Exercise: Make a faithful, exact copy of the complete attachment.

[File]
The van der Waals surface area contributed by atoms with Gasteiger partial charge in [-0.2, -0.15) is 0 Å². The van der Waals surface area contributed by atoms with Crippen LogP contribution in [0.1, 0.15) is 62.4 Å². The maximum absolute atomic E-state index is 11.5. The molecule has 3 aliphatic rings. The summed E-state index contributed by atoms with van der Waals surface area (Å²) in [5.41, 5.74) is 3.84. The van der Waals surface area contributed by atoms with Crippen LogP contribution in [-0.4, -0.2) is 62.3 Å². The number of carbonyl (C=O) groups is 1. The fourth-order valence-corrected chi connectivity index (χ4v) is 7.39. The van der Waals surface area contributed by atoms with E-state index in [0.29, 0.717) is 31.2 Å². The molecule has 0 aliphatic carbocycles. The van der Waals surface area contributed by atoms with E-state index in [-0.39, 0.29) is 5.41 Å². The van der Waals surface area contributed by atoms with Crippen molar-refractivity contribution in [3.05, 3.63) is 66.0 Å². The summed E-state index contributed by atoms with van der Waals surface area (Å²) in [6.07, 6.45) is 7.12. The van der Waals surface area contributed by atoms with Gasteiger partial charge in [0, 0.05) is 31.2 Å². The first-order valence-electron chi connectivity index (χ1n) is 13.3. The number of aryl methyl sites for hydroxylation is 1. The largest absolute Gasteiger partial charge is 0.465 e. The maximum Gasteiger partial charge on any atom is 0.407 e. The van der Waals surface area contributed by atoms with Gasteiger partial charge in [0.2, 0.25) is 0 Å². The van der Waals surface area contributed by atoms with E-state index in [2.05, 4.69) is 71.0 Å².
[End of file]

The van der Waals surface area contributed by atoms with Gasteiger partial charge in [-0.2, -0.15) is 0 Å². The van der Waals surface area contributed by atoms with Crippen LogP contribution in [0.1, 0.15) is 62.4 Å². The maximum absolute atomic E-state index is 11.5. The molecule has 3 aliphatic rings. The summed E-state index contributed by atoms with van der Waals surface area (Å²) in [5.41, 5.74) is 3.84. The van der Waals surface area contributed by atoms with Crippen LogP contribution in [-0.4, -0.2) is 62.3 Å². The number of carbonyl (C=O) groups is 1. The fourth-order valence-corrected chi connectivity index (χ4v) is 7.39. The van der Waals surface area contributed by atoms with E-state index in [0.29, 0.717) is 31.2 Å². The molecule has 0 aliphatic carbocycles. The van der Waals surface area contributed by atoms with E-state index in [-0.39, 0.29) is 5.41 Å². The van der Waals surface area contributed by atoms with Crippen molar-refractivity contribution in [3.05, 3.63) is 66.0 Å². The summed E-state index contributed by atoms with van der Waals surface area (Å²) in [6.07, 6.45) is 7.12. The van der Waals surface area contributed by atoms with Gasteiger partial charge in [0, 0.05) is 31.2 Å². The first-order valence-electron chi connectivity index (χ1n) is 13.3. The number of aryl methyl sites for hydroxylation is 1. The largest absolute Gasteiger partial charge is 0.465 e. The maximum Gasteiger partial charge on any atom is 0.407 e. The van der Waals surface area contributed by atoms with Gasteiger partial charge in [0.2, 0.25) is 0 Å². The van der Waals surface area contributed by atoms with E-state index in [2.05, 4.69) is 71.0 Å².